TikTok: watch out for the "rabbit hole"
By YEET MAGAZINE | August 9, 2021, 6:09 AM
TikTok, a social media where we share videos, has a great algorithm: if you like a certain category, such as animal videos for example, you can be sure that you will get it for you. But be careful not to fall into the rabbit hole.
If there is one experience common to all Internet users, it is falling into a rabbit hole. Clearly, this means going on the Web to watch something specific (his emails, for example) and finding himself two hours later watching a documentary on the reproduction of starfish.
With the arrival of social media, falling into a rabbit hole is more and more frequent: algorithms know us by heart and know what will keep us on their platform. While it can be nice to discover new things that relate to our interests, the rabbit hole can also be dangerous.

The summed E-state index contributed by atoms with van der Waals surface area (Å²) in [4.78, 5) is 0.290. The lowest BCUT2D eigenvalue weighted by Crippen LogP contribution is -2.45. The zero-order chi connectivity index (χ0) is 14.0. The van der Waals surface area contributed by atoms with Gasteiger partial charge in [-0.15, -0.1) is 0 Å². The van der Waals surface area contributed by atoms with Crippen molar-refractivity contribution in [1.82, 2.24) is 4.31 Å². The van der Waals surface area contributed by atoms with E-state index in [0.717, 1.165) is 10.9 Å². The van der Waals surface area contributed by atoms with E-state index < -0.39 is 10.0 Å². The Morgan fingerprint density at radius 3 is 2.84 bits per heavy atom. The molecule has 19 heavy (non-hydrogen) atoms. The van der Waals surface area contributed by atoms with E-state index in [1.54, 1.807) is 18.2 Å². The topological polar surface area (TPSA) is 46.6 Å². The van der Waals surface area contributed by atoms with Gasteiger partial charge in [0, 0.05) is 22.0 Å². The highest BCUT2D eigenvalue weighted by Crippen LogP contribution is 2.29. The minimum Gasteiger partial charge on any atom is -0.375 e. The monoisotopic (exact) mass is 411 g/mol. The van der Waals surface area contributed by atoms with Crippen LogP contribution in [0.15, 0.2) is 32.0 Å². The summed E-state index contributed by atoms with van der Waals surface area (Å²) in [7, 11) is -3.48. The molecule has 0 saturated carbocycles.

Take TikTok. A recent Wall Street Journal survey found that within two hours of signing up on the app, it figured out who you were and what you liked. The app will immediately suggest several videos on different topics: humor, sport, animals, cooking… The algorithms will then analyze your reactions: do you watch the video several times? Are you skipping it? Do you "like" it?
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Let's say you like cooking. As you go along, you will soon have only that as recommendations, and you will then fall into this famous rabbit hole, where popular cooking videos will give way to others with less and less views and, above all, which will be less and less moderate. As long as these are cooking videos, it doesn't hurt anyone. But let's imagine this time around that you stumble upon an antivax video or suicide.
All you have to do is watch a post several times ... And the rabbit hole falls into place. A few hours later, you may see videos calling to unplug the fridges of vaccination centers or encouraging you to end your life. Quite scary for an app where the majority of users are under 24.